Defendants [Borough of Trafford, Bruno, and Lindbloom] attempted to deter Plaintiffs from exercising their First Amendment Rights by:
a. Directing that the hazardous diesel tank and offensive portable toilet be placed at the edge of their property;
b. Issuing a meritless citation for violation of Section 136-3(F) and fining Plaintiffs $8,400.00, without probable cause;
c. Filing an Equity Action without factual support or probable cause;
d. Continuing the Equity Action for months after it was proved that Plaintiffs were not discharging foul or offensive liquid;
e. Directing Trafford police to investigate Plaintiffs for meritless claims that they had pulled out property stakes; and
f. Citing Plaintiff James Chizmar for disorderly conduct without probable cause.
Counts II and IV are both captioned "Retaliatory Prosecution - 42 U.S.C. § 1983." Count II is brought against the Borough and Defendants Bruno, Lindbloom, and Alexander, and refers to the complaint in equity filed by Defendant Borough against Plaintiffs in the Court of Common Pleas of Westmoreland County, Pennsylvania, on September 17, 2007,*fn2 whereas Count IV is directed to the criminal disorderly conduct citation/summons issued by the Trafford police against Plaintiff husband in August, 2008.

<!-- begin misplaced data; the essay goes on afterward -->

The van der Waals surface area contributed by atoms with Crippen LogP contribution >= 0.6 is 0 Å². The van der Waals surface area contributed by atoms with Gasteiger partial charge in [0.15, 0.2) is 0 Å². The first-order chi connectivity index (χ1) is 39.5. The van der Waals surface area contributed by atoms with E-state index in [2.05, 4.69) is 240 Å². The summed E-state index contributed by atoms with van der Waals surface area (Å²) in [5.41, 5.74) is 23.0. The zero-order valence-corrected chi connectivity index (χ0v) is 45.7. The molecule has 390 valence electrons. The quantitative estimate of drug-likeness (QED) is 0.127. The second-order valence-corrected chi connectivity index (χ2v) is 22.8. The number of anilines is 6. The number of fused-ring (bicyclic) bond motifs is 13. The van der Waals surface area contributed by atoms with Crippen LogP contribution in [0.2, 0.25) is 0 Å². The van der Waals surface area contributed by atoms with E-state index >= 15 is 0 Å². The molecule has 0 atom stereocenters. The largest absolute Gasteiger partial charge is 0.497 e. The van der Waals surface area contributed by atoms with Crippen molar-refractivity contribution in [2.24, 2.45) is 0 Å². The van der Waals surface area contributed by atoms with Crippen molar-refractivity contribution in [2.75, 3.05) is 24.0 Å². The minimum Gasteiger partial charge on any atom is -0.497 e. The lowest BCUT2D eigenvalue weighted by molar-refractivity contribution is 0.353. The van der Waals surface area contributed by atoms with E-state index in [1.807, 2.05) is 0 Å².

Counts III and V are brought pursuant to Pennsylvania law under supplemental jurisdiction. In Count III of the Complaint, Plaintiffs allege that Defendant Craig Alexander conspired with the other defendants to engage in the wrongful use of civil proceedings with the filing of a complaint in equity against Plaintiffs in Westmoreland County. Defendant Alexander, as solicitor of Trafford, prepared, verified, and filed the September 17, 2007 equity complaint.